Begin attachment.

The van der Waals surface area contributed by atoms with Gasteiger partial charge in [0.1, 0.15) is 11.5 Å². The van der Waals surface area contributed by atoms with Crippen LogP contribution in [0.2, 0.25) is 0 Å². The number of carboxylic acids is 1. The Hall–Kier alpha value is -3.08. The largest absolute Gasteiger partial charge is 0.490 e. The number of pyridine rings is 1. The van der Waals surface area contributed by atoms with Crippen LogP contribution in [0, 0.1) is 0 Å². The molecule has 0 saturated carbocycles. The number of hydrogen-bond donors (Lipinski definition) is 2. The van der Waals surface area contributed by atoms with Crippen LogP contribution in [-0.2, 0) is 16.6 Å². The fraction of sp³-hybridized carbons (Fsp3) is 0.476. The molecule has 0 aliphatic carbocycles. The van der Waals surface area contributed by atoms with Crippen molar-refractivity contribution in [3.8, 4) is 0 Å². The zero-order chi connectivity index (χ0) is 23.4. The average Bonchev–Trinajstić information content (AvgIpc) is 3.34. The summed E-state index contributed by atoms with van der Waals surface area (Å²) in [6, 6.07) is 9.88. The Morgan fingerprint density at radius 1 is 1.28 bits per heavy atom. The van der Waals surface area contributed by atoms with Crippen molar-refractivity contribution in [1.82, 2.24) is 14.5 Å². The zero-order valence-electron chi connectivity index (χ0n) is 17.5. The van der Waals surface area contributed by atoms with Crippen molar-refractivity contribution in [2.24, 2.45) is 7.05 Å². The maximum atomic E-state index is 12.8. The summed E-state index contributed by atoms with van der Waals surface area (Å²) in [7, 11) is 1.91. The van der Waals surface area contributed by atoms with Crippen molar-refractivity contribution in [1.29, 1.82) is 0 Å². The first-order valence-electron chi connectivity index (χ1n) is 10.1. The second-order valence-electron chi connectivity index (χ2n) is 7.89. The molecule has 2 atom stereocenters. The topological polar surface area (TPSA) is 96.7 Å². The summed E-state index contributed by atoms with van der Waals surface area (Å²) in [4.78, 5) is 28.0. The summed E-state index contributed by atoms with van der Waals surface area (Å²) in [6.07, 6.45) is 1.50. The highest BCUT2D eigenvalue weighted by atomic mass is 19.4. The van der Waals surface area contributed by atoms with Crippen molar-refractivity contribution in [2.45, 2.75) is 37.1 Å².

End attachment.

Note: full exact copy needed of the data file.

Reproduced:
The van der Waals surface area contributed by atoms with Gasteiger partial charge in [0.1, 0.15) is 11.5 Å². The van der Waals surface area contributed by atoms with Crippen LogP contribution in [0.2, 0.25) is 0 Å². The number of carboxylic acids is 1. The Hall–Kier alpha value is -3.08. The largest absolute Gasteiger partial charge is 0.490 e. The number of pyridine rings is 1. The van der Waals surface area contributed by atoms with Crippen LogP contribution in [0, 0.1) is 0 Å². The molecule has 0 saturated carbocycles. The number of hydrogen-bond donors (Lipinski definition) is 2. The van der Waals surface area contributed by atoms with Crippen LogP contribution in [-0.2, 0) is 16.6 Å². The fraction of sp³-hybridized carbons (Fsp3) is 0.476. The molecule has 0 aliphatic carbocycles. The van der Waals surface area contributed by atoms with Crippen molar-refractivity contribution in [3.8, 4) is 0 Å². The zero-order chi connectivity index (χ0) is 23.4. The average Bonchev–Trinajstić information content (AvgIpc) is 3.34. The summed E-state index contributed by atoms with van der Waals surface area (Å²) in [6, 6.07) is 9.88. The Morgan fingerprint density at radius 1 is 1.28 bits per heavy atom. The van der Waals surface area contributed by atoms with Crippen molar-refractivity contribution in [1.82, 2.24) is 14.5 Å². The zero-order valence-electron chi connectivity index (χ0n) is 17.5. The van der Waals surface area contributed by atoms with Crippen molar-refractivity contribution in [2.24, 2.45) is 7.05 Å². The maximum atomic E-state index is 12.8. The summed E-state index contributed by atoms with van der Waals surface area (Å²) in [7, 11) is 1.91. The van der Waals surface area contributed by atoms with Crippen molar-refractivity contribution in [1.29, 1.82) is 0 Å². The first-order valence-electron chi connectivity index (χ1n) is 10.1. The second-order valence-electron chi connectivity index (χ2n) is 7.89. The molecule has 2 atom stereocenters. The topological polar surface area (TPSA) is 96.7 Å². The summed E-state index contributed by atoms with van der Waals surface area (Å²) in [4.78, 5) is 28.0. The summed E-state index contributed by atoms with van der Waals surface area (Å²) in [6.07, 6.45) is 1.50. The highest BCUT2D eigenvalue weighted by atomic mass is 19.4. The van der Waals surface area contributed by atoms with Crippen molar-refractivity contribution in [2.45, 2.75) is 37.1 Å².